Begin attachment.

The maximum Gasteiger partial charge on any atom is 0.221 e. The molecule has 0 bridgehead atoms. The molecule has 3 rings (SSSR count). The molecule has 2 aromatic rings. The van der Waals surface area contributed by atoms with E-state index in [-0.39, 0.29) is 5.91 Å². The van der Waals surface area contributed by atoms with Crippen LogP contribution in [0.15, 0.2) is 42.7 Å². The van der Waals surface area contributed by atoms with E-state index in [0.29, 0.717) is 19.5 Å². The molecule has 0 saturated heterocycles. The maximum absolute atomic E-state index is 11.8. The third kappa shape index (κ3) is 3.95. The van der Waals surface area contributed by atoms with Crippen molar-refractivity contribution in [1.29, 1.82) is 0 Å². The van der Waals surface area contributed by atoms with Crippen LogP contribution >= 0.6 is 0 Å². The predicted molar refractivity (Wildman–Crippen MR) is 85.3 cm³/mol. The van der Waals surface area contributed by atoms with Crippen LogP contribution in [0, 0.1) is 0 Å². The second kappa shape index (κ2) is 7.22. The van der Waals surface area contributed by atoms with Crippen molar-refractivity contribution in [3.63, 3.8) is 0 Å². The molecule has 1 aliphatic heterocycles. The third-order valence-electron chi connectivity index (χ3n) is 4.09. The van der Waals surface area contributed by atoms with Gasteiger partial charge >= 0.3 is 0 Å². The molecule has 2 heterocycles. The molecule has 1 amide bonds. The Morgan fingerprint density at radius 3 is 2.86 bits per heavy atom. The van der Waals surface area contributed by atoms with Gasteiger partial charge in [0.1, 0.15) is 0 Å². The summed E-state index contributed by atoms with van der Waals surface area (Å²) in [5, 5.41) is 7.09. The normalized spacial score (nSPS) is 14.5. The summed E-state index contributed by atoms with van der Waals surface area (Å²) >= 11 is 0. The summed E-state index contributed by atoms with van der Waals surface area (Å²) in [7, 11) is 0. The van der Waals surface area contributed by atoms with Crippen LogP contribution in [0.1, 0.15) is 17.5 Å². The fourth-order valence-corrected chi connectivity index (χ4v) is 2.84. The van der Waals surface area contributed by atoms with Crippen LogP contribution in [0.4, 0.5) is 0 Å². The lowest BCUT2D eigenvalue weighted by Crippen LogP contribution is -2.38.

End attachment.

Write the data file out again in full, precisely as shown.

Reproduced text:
The maximum Gasteiger partial charge on any atom is 0.221 e. The molecule has 0 bridgehead atoms. The molecule has 3 rings (SSSR count). The molecule has 2 aromatic rings. The van der Waals surface area contributed by atoms with E-state index in [-0.39, 0.29) is 5.91 Å². The van der Waals surface area contributed by atoms with Crippen LogP contribution in [0.15, 0.2) is 42.7 Å². The van der Waals surface area contributed by atoms with E-state index in [0.29, 0.717) is 19.5 Å². The molecule has 0 saturated heterocycles. The maximum absolute atomic E-state index is 11.8. The third kappa shape index (κ3) is 3.95. The van der Waals surface area contributed by atoms with Crippen molar-refractivity contribution in [1.29, 1.82) is 0 Å². The van der Waals surface area contributed by atoms with Crippen LogP contribution >= 0.6 is 0 Å². The predicted molar refractivity (Wildman–Crippen MR) is 85.3 cm³/mol. The van der Waals surface area contributed by atoms with Crippen LogP contribution in [0, 0.1) is 0 Å². The second kappa shape index (κ2) is 7.22. The van der Waals surface area contributed by atoms with Crippen molar-refractivity contribution in [3.63, 3.8) is 0 Å². The molecule has 1 aliphatic heterocycles. The third-order valence-electron chi connectivity index (χ3n) is 4.09. The van der Waals surface area contributed by atoms with Gasteiger partial charge >= 0.3 is 0 Å². The molecule has 2 heterocycles. The molecule has 1 amide bonds. The Morgan fingerprint density at radius 3 is 2.86 bits per heavy atom. The van der Waals surface area contributed by atoms with Gasteiger partial charge in [0.1, 0.15) is 0 Å². The summed E-state index contributed by atoms with van der Waals surface area (Å²) in [5, 5.41) is 7.09. The normalized spacial score (nSPS) is 14.5. The summed E-state index contributed by atoms with van der Waals surface area (Å²) >= 11 is 0. The summed E-state index contributed by atoms with van der Waals surface area (Å²) in [7, 11) is 0. The van der Waals surface area contributed by atoms with Crippen LogP contribution in [0.1, 0.15) is 17.5 Å². The fourth-order valence-corrected chi connectivity index (χ4v) is 2.84. The van der Waals surface area contributed by atoms with Crippen LogP contribution in [0.4, 0.5) is 0 Å². The lowest BCUT2D eigenvalue weighted by Crippen LogP contribution is -2.38.